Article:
By Robert A. Vella
Those inside the legal profession continue to assert that America’s judicial system is primarily administered through a structure of ethical codes and standards designed to facilitate unbiased interpretations of the law – high justice, in other words. They claim that political and other forms of bias by judges are the exception and not the rule. Legal scholars repeatedly point towards the U.S. Supreme Court as an illustrative example, where precedent, consistency, and independence mark the attributes of judicial review.
I have no doubt that this is the goal of America’s judicial system, and I have no doubt that the many judges, lawyers, and scholars within it believe they are performing up to those lofty expectations. However, they are first and foremost human beings, and as such cannot be completely objective in all cases and at all times. Subjective thinking must occur; otherwise, they wouldn’t be human.
And, when the nation is as culturally and politically polarized as it is now, America’s judicial system must suffer from increased instances of subjective bias. Here’s a case that reveals this failure of high justice, where a huge corporation makes a nearly $1 billion decision based on the unexpected death of a single Supreme Court Justice.
Dow Chemical Co. has been embroiled in legal disputes concerning whether or not the Michigan-based company conspired to fix urethanes—chemicals used for foam-type insulation and padding in refrigerators and upholstered furniture. A jury had found that the chemical giant had indeed worked to fix the prices of these chemicals. A lot of money was awarded to the plaintiffs in the case.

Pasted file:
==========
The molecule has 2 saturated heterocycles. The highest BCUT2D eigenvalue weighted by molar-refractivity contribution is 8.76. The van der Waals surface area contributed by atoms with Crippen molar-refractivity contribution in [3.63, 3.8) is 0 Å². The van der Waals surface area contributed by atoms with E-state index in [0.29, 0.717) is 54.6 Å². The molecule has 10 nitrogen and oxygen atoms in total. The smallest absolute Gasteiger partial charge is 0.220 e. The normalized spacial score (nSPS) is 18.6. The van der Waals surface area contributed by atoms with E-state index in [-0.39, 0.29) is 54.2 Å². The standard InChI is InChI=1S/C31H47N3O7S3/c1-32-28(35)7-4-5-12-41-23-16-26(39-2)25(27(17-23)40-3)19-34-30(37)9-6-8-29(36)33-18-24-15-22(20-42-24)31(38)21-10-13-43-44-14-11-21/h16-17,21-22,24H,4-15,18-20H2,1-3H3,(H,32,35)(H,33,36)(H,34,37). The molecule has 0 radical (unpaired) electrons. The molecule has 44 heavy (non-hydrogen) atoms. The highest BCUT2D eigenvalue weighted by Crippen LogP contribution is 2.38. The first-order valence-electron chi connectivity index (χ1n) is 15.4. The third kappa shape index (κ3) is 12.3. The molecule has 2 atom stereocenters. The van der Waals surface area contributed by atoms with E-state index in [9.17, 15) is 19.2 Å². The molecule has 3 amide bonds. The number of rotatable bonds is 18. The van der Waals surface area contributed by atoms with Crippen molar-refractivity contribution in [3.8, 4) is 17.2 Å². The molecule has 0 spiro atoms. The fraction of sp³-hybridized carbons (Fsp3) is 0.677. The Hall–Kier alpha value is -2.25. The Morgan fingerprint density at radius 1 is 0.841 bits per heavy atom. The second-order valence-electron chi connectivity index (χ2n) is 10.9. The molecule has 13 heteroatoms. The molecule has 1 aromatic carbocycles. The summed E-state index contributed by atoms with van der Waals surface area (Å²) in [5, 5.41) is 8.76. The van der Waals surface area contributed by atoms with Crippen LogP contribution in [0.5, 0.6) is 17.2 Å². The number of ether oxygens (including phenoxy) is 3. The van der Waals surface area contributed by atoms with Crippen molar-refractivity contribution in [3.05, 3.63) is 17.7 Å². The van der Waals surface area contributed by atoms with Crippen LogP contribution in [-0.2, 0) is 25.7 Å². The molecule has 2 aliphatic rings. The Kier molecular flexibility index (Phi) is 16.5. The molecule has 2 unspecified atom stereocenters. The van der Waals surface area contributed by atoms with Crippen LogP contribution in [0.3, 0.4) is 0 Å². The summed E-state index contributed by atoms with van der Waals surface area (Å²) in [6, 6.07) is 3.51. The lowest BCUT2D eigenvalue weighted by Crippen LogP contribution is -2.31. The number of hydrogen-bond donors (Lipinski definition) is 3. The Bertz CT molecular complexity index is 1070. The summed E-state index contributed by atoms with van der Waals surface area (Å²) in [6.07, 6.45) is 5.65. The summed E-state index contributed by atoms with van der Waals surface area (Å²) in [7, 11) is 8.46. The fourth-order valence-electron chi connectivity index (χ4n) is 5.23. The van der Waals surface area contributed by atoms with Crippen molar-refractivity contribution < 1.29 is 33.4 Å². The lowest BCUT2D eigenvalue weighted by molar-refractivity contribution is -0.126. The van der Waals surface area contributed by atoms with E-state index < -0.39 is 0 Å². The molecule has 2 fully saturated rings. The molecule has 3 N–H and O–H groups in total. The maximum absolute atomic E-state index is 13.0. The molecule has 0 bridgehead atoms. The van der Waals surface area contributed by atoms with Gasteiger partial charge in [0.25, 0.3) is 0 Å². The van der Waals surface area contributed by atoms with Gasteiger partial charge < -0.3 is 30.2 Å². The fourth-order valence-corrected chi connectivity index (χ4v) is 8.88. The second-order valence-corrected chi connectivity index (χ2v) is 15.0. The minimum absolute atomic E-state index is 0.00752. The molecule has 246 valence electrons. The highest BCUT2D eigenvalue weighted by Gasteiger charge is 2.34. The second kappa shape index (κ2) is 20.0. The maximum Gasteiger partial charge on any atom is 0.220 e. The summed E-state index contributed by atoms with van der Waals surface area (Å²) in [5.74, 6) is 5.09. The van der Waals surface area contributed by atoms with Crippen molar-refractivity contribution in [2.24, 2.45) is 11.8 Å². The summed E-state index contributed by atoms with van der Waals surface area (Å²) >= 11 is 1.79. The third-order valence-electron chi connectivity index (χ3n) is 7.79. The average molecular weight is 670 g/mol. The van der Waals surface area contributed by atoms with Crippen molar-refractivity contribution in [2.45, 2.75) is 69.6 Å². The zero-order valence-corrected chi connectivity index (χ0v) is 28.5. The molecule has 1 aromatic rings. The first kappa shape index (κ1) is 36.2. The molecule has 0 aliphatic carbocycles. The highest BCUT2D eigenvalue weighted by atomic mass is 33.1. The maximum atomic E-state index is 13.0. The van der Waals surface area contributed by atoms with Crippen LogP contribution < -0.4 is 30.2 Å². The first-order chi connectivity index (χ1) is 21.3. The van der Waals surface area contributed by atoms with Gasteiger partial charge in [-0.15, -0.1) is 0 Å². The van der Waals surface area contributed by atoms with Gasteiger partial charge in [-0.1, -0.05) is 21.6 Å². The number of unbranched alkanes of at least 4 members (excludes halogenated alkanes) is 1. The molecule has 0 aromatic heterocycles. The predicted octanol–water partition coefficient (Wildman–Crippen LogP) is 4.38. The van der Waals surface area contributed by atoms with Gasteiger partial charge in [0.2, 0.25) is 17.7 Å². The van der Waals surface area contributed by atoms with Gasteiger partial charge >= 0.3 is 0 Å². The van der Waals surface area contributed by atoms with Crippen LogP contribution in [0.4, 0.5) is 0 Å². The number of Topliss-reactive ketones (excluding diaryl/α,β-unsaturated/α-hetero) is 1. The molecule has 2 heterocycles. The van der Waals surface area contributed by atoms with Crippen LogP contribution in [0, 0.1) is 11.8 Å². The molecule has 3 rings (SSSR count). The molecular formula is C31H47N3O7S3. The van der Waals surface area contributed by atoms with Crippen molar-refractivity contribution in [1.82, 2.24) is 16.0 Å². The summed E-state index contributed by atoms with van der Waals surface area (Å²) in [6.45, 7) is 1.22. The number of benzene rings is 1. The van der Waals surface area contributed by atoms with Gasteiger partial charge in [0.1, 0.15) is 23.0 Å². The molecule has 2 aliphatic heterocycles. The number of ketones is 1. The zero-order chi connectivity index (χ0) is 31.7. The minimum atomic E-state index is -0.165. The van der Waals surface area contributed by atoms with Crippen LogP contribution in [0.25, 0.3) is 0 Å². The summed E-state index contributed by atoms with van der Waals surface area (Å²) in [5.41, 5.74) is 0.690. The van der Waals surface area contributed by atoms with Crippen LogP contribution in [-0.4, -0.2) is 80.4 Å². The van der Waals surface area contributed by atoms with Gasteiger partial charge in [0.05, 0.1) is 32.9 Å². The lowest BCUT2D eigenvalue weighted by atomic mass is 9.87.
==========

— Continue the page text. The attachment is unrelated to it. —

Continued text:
Dow appealed the verdict and judgment. The United States Court of Appeals for the Tenth Circuit affirmed the trial court’s decisions on September 29, 2014. The Tenth Circuit’s opinion is available at the “Court Documents” link on the left side of this page. On November 7, 2014, the Tenth Circuit denied Dow’s request for rehearing.
On March 9, 2015, Dow filed a petition for a writ of certiorari in the Supreme Court of the United States, seeking further review of the verdict and judgment. The Supreme Court likely will rule on Dow’s petition in late 2015 or in the first half of 2016.
Dow Chemical was hoping the Supreme Court would hear its annoyance with the jury’s findings and reverse the ruling. Then Antonin Scalia had to go and die.
Dow Chemical Co. said it agreed to pay $835 million to settle an antitrust case pending before the U.S. Supreme Court after Justice Antonin Scalia’s death reduced its chances of overturning a jury award.
Now, I ask you… can there be high justice in the United States if the personal ideology of a single judge can have this big an impact?